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Title Insurance Case Law Survey

Jerel Johnston Hill

Title Insurance Case Law Survey
eyecrave productions via Getty Images


This article is a review of judicial decisions issued in title insurance litigation, throughout the country, in the last few years. My review included 95 cases. On a big-picture level, for insurers, they did well on Exclusion 3 and “public records” cases, and not so well on subrogation. Agents learned it is important to comply with court orders on disbursing funds, but the “I did not read the closing documents” defense is not a favorite of the courts. Finally, one court could not decide how to characterize the interest an American Indian tribe held regarding harvesting shellfish but found coverage in the owner policy anyway.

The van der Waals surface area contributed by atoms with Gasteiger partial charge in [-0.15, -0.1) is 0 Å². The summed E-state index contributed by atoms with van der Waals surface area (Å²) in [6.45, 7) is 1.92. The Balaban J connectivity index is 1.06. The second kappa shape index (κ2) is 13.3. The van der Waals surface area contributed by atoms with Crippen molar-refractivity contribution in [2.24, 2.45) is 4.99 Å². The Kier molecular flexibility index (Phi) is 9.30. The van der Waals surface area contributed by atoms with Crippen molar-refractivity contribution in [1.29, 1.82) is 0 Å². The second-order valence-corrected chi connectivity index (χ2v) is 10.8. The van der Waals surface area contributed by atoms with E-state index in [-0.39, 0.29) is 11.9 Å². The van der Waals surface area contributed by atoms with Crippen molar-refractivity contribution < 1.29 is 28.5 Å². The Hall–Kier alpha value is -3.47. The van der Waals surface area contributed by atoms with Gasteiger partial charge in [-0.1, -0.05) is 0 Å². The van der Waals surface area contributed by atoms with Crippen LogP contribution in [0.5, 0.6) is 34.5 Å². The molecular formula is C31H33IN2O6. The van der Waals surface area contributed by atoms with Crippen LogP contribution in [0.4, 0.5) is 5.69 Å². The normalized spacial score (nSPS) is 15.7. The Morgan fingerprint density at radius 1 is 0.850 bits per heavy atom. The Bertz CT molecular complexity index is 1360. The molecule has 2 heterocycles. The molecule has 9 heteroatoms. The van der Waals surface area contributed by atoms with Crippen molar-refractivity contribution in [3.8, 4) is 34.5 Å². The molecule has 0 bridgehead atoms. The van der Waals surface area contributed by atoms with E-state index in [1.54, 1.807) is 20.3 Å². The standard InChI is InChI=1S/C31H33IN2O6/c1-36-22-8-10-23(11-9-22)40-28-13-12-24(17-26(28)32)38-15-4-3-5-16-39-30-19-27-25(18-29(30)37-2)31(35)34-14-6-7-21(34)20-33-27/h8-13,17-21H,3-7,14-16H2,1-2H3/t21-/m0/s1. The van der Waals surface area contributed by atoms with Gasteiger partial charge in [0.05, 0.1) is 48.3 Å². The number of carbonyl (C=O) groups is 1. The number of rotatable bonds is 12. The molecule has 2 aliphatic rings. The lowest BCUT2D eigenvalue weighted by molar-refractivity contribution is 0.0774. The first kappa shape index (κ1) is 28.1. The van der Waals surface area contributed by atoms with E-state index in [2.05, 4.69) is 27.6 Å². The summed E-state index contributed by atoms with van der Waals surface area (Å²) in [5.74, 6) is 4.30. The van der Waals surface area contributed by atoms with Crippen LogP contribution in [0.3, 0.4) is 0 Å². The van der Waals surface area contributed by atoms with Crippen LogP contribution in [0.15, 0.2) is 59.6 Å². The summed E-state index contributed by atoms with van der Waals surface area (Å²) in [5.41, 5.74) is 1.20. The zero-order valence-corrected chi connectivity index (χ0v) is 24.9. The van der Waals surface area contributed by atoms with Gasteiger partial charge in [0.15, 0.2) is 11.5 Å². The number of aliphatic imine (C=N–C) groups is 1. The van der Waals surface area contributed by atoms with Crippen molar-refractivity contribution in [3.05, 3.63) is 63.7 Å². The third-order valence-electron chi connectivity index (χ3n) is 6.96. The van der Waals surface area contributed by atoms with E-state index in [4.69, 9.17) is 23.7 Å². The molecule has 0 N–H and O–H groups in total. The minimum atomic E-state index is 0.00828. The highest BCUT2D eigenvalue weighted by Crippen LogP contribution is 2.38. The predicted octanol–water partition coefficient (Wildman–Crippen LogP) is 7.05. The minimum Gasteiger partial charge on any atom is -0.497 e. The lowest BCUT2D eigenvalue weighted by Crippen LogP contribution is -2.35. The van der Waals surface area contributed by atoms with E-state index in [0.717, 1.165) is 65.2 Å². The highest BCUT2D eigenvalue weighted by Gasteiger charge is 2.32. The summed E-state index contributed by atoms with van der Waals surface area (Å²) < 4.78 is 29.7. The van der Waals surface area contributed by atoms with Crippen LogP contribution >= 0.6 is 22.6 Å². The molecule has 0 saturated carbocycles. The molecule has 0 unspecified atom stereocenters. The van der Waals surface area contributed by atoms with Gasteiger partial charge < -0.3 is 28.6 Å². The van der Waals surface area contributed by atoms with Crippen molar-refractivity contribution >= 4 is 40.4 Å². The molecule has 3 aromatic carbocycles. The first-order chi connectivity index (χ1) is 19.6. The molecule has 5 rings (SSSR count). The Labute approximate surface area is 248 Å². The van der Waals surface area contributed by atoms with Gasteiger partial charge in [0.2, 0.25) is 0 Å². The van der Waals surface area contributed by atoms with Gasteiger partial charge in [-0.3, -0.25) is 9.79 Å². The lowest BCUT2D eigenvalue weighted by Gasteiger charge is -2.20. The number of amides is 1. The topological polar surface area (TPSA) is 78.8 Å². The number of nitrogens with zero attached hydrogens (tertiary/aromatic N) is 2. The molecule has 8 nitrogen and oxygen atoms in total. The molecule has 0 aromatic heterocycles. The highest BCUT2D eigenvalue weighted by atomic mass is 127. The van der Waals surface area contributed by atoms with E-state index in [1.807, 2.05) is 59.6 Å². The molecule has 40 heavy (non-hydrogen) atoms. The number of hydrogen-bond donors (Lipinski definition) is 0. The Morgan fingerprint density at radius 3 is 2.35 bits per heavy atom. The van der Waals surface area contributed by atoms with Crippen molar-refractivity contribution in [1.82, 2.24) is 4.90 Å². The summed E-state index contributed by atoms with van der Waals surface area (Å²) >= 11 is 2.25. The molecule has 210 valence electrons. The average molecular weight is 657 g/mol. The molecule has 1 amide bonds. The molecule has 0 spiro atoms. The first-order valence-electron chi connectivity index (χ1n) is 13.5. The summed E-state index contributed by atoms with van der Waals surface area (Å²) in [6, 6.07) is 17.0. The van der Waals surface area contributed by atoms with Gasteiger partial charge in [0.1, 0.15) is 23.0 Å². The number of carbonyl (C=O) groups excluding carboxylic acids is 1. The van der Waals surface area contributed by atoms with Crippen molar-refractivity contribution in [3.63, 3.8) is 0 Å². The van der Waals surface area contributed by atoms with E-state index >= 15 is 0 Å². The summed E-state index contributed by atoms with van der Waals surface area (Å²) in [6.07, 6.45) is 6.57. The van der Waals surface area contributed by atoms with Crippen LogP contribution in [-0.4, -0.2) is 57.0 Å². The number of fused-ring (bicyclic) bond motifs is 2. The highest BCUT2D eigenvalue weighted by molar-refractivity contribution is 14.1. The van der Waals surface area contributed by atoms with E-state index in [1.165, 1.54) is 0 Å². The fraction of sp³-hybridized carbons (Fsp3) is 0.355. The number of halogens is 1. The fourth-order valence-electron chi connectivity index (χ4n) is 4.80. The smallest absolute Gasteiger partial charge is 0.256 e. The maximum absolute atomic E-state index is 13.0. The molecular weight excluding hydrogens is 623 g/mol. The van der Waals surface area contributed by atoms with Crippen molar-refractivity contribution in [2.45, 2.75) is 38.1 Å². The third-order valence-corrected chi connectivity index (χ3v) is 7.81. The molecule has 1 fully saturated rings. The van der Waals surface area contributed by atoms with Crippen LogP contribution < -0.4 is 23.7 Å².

Insured vs. Insurer: Who Is Insured, What Is Insured, Exclusions & Exceptions

Who Is Insured?

With respect to who is insured by title insurance policies, the decisions that have been handed down in the last year or so reaffirm that, consistent with basic contract law principles, the parties who benefit from such policies tend to be limited to the particular parties who have purchased the policies, and not parties associated with, but who are distinct from, the purchasers of the policies. In a decision out of U.S. District Court for the District of Delaware, Rosemary Angelo was the insured under an owner’s policy. She conveyed the subject property to herself and her husband, Ronald Angelo, as trustees of a trust. When disputes arose with developers, Ronald, as an individual, sued the insurer. U.S. District Court Judge Richard G. Andrews held that Ronald was not insured under the relevant owner’s policy. Angelo v. NVR, Inc., Civil Action No. 18-523-RGA, 2020 WL 1443214 (D. Del. 2020).